By this point I thought it was likely that the staff person monitoring the page was simply no longer working - I mean, fair enough it's a Sunday, right? So I thought I would just satisfy myself that the page was no longer being edited by continuing to look for negative comments, assuming that either they would all remain live for the time being, or if the editor came back to work, that they would be removed simultaneously with the Christina post.

So here's a comment posted at 18:16 saying, "I hope you're happy now. It's because of the influence that you do wield, that you should think about things you say and do."

Deleted  by 18:18.
 But the Christina post was still live.

So then I thought, well maybe the page editors just haven't seen it. We all make mistakes, perhaps it just slipped by them.

Then I spotted another commenter, rightly expressing her disgust at the post. "You are so out of touch... Show a little consideration and leave innocent out of your twisted diatribe."

Having been alerted to the post, does the editor NOW remove it? Nope, it's still there.

And I spot several other posts being removed. For instance, here's a post from 18:28 saying, "Your type of sorrow doesn't make up for the blood on your hands."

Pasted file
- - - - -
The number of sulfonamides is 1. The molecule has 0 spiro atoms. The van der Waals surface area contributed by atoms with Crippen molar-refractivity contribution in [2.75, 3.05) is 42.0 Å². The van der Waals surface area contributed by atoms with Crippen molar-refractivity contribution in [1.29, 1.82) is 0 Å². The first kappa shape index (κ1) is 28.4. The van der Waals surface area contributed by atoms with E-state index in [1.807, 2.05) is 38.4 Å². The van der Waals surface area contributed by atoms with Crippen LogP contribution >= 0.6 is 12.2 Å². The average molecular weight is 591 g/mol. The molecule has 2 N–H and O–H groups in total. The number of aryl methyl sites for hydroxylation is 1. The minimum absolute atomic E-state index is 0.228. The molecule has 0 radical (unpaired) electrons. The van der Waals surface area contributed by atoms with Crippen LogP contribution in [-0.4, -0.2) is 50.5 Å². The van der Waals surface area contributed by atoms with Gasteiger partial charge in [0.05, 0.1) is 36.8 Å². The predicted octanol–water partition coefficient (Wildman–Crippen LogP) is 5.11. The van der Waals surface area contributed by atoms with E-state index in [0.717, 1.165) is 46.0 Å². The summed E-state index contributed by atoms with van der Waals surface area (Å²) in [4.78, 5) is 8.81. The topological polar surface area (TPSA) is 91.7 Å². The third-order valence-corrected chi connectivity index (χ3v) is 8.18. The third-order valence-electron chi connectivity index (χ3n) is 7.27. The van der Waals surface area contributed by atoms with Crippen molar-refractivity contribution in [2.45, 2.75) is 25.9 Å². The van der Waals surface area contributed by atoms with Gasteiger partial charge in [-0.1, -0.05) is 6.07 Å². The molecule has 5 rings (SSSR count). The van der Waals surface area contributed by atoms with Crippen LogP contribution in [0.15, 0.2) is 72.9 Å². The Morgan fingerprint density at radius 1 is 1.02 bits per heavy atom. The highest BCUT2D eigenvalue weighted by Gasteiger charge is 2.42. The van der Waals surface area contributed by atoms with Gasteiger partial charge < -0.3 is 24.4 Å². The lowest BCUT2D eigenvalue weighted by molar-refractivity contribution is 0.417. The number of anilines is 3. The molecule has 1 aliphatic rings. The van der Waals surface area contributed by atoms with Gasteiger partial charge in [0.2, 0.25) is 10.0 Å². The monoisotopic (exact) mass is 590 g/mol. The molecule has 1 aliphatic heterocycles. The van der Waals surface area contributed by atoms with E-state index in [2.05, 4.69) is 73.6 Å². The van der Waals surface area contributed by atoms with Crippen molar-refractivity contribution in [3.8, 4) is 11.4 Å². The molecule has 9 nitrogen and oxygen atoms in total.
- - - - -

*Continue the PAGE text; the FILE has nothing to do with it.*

Gone by 18:29.

 I found a few more instances, but I won't belabour the point. The Christina post was still live at 16:39 when I started writing this post.

I don't really know what to make of this. Sarah Palin has the right to edit her Facebook profile - it's not technically a public platform, it's a privately owned space. But the fact someone has a right to do something doesn't mean it is always a good idea, and I think that someone who aspires to public office has an especially strong responsibility to try and engage with the public at large - not just those who agree with them. But still... she's not currently in any form of elected office and she can do what she likes.